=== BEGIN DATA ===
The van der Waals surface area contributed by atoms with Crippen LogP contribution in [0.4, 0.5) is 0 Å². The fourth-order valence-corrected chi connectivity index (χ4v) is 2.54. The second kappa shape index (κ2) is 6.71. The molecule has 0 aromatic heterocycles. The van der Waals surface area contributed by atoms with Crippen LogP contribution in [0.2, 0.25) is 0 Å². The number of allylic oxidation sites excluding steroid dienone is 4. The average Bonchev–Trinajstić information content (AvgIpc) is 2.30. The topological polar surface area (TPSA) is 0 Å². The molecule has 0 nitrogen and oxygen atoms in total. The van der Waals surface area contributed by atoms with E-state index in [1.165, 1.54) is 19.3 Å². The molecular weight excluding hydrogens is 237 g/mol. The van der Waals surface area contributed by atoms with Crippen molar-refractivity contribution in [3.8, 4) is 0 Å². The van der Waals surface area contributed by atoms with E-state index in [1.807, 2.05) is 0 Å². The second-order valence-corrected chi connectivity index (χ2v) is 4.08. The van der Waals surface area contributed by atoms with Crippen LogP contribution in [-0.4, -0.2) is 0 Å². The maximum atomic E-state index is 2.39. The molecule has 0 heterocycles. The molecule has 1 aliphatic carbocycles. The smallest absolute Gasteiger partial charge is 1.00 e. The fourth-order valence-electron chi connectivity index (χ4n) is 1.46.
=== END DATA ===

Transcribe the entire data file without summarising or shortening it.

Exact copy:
The van der Waals surface area contributed by atoms with Crippen LogP contribution in [0.4, 0.5) is 0 Å². The fourth-order valence-corrected chi connectivity index (χ4v) is 2.54. The second kappa shape index (κ2) is 6.71. The molecule has 0 aromatic heterocycles. The van der Waals surface area contributed by atoms with Crippen LogP contribution in [0.2, 0.25) is 0 Å². The number of allylic oxidation sites excluding steroid dienone is 4. The average Bonchev–Trinajstić information content (AvgIpc) is 2.30. The topological polar surface area (TPSA) is 0 Å². The molecule has 0 nitrogen and oxygen atoms in total. The van der Waals surface area contributed by atoms with E-state index in [1.165, 1.54) is 19.3 Å². The molecular weight excluding hydrogens is 237 g/mol. The van der Waals surface area contributed by atoms with Crippen molar-refractivity contribution in [3.8, 4) is 0 Å². The van der Waals surface area contributed by atoms with E-state index in [1.807, 2.05) is 0 Å². The second-order valence-corrected chi connectivity index (χ2v) is 4.08. The van der Waals surface area contributed by atoms with Crippen LogP contribution in [-0.4, -0.2) is 0 Å². The maximum atomic E-state index is 2.39. The molecule has 0 heterocycles. The molecule has 1 aliphatic carbocycles. The smallest absolute Gasteiger partial charge is 1.00 e. The fourth-order valence-electron chi connectivity index (χ4n) is 1.46.